NEWS : Vianney Halter returns with the Deep Space Tourbillon

VH-DST_Tourbillon

As I write this I am watching an old episode of ‘Star Trek : Deep Space Nine’ on Australian free to air tv – yes, truly. Major Kira has discovered that the Bajoran Central Archives show her as having been in a Cardassian prison, whilst she has no memory of this. I won’t reveal what happens…

After a break of seven years Vianney Halter has come back with a new model, influenced by watching this series. He asked himself “what is the ultimate time instrument that a human being shall take with him for his trip in outer space?”

In the Star Trek universe(s), things are different, and Vianney Halter sought inspiration from the idea of spacecraft which are sent to explore unknown parts, to seek out new civilisations. His new Deep Space triple axis central Tourbillon is, for him, a watch that reflects this because of its technical challenges and its aesthetic sensibility.

A rather pronounced sapphire anti-reflective dome sits above a 46mm (10mm thick) round titanium case. Underneath at the centre of the watch is a huge triple axis tourbillon, surrounded by a index ring with ‘chemin de fer’. Two curved blued steel hands lean out of the watch periphery and spread towards the tourbillon.

To the core of this piece, the triple axis tourbillon is inside a structure that rotates in 6 min around a second axis perpendicular to the one of the tourbillon cage. The whole set is suspended in a cradle that turns in the plane of the watch mainplate in 30 min – the 3rd axis. As Vianney Halter puts it, “each dimension (axis) has its own rhythm, its own time”. Reaching over this are blued curved hands.

This is a seriously cool watch design-wise with a serious amount of technical ‘boldly go’ to it as well. It has been a long time between watches, but this re-affirms Vianney Halter’s place as one of the most interesting watchmakers around.

The Deep Space Tourbillon forms part of the Halter Tempus collection and is priced at CHF 180,000 (w/o taxes).

When awarded the 2011 prize for Best Watchmaker-Designer at Le Grand Prix d’Horlogerie de Genève Vianney Halter said “Watchmaking is an exploration journey” – looking back, perhaps this was a hint of the new Deep Space Nine.



Categories: News, Vianney Halter, Watch Profile, watches, Watchmaking

8 replies

  1. Even the stock photos do not do justice to the watch (having had the privilege to strap on the prototype for 20 minutes earlier this year). It is utterly, utterly mesmerising, in a way that so few other watches – even other multi-axis tourbillons – are. It is so cool that Jeremy Clarkson would put it in the freezer along with the Aston Martin DBS and Kristin Scott-Thomas. It is at least as avant-garde and ‘technical’ as any GF and it makes the watches of the multi-axis kings, including Prescher, seem ordinary by comparison. Being able to tell the time with it is simply an added bonus. In that regard, perhaps its only peer is the Haldimann H8 ‘Sculptura’.

    Who would have thought that we might finally be talking of CHF180,000 (plus taxes) as seemingly a bargain? Do not go near this watch if you value your credit rating!

    Cheers,
    pplater.

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    • Alas I was not fortunate enough to view a prototype but if the opportunity presents itself to see the finished product, it will be grabbed with both hands. That the stock photos do not do it justice…food for thought.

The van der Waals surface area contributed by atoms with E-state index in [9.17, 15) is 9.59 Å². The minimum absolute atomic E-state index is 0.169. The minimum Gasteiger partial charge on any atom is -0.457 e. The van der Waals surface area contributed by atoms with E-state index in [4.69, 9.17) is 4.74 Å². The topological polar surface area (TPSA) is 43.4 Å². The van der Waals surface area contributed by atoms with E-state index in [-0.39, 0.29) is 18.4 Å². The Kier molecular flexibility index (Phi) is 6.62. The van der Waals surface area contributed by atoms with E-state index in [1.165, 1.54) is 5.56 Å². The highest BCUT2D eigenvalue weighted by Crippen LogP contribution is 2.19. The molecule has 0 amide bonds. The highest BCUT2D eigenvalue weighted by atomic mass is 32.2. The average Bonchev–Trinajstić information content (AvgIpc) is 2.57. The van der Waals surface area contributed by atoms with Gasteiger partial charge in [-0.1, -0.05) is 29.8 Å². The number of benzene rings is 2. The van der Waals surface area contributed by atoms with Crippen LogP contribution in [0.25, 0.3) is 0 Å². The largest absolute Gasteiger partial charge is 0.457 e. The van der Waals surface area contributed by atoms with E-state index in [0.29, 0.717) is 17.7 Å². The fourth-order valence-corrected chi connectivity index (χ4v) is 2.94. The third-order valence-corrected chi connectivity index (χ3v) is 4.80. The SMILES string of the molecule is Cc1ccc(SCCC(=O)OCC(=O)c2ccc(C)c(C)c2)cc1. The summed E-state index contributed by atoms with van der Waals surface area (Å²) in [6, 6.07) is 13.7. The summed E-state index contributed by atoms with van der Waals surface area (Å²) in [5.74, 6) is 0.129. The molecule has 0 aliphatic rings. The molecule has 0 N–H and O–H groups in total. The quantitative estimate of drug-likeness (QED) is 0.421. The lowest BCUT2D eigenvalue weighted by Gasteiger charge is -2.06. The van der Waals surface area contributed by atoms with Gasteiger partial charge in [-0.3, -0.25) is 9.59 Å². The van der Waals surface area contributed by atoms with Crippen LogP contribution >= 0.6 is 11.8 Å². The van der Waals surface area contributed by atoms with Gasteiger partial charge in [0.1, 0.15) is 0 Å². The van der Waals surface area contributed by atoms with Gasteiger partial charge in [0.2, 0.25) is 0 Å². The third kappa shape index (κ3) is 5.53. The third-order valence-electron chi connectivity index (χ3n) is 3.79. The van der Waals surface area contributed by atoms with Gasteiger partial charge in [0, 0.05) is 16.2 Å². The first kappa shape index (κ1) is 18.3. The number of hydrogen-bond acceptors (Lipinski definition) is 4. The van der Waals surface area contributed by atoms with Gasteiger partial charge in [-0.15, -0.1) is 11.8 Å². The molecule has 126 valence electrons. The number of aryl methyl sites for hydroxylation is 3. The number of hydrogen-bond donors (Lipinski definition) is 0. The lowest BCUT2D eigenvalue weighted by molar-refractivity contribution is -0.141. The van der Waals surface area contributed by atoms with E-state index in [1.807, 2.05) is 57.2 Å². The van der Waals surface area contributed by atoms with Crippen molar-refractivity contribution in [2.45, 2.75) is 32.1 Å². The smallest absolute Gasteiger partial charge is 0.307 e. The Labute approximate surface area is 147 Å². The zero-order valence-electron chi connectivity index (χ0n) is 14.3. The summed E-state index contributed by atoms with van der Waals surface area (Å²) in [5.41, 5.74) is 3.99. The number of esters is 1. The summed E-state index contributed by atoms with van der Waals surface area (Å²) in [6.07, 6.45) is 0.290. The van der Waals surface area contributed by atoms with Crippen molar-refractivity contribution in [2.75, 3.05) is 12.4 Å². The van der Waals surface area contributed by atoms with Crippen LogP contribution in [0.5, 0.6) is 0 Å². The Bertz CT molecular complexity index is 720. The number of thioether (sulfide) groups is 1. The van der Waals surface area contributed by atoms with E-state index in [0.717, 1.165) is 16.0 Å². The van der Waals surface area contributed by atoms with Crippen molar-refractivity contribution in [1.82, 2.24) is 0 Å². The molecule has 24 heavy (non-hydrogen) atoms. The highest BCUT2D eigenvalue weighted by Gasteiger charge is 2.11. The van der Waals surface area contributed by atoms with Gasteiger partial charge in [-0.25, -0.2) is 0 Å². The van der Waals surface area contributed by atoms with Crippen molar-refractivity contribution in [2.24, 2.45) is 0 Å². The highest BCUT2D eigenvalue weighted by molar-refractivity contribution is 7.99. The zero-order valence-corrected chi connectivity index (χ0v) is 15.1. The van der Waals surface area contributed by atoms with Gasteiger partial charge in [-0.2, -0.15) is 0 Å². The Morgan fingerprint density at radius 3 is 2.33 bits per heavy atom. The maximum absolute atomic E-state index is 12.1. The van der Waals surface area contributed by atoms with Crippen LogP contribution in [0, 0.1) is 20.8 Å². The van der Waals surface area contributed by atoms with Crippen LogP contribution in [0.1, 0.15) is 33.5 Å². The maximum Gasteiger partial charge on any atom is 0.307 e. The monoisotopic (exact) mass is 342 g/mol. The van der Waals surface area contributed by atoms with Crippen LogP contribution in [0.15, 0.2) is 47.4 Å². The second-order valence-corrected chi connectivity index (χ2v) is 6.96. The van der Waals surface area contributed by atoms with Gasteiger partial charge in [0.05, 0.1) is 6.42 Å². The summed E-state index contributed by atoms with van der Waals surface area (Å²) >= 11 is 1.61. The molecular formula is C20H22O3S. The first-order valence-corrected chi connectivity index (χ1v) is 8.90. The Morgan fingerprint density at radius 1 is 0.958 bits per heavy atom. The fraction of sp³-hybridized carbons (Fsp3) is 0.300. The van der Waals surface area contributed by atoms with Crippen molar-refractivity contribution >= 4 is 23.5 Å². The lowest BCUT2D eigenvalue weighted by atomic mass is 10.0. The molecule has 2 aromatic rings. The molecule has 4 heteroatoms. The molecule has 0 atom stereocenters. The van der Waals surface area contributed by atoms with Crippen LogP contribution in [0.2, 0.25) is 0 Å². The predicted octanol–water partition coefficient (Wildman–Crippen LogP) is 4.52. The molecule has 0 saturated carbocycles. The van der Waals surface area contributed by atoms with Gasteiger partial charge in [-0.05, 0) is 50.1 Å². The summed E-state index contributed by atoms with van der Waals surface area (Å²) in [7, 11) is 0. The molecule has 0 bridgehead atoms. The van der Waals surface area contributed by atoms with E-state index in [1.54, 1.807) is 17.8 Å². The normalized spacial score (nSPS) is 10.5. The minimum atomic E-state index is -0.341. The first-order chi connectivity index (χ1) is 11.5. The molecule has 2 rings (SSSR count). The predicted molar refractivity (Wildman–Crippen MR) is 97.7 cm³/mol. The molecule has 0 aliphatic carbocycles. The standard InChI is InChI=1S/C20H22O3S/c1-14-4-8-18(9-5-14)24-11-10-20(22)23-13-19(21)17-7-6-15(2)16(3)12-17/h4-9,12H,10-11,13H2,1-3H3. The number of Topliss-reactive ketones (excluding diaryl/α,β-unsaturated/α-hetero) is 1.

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  2. you watch star trek?

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  3. @pplater – how does the domed crystal look/feel/sit on the wrist?

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    • Hello Sam.

      The domed crystal goes a significant way to ‘making’ the whole watch. Rarely do we see such exaggerated domes, of course: the Busser LM1 springs to mind, as do the bubble on the Zenith “Christophe Colomb” [?] and the character Corum watches. If you want to buy into the whole VH ‘story’ for this watch, you could think of it as the nosecone of your spaceship, or a viewing portal, or the visor to your space helmet. More pragmatically, it has the ‘feel’ of a bell cover, such as watchmakers use to keep dust off parts, or clockmakers use to encase tall skeletal pieces. It gives the tourbillon its own little ‘biosphere’, adding both to the sense that it is almost a living breathing thing and also adding to the sense of voyeurism – this is something which, primarily, you are drawn to watch [no pun intended] as it goes innocently and methodically about its business.

      One gets the impression that it could be a fraction less pronounced: the high point of the tourbilllon cage trajectory doesn’t seem to require as much clearance as it has. Other than that, though, the dimension is a direct function of the diameter of the case (dictated by the hands external to the movement) and the three dimensionality of the tourbillon cage.

      Sure, it wears big. You can take this as read, however: you won’t give it a second’s thought once it’s strapped on, and you’ll make every necessary adjustment to your thinking and your wardrobe to keep it on.

      Cheers,
      pplater

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  4. That is great! Thanks for the detailed answer!

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  5. I find this piece rather interesting!

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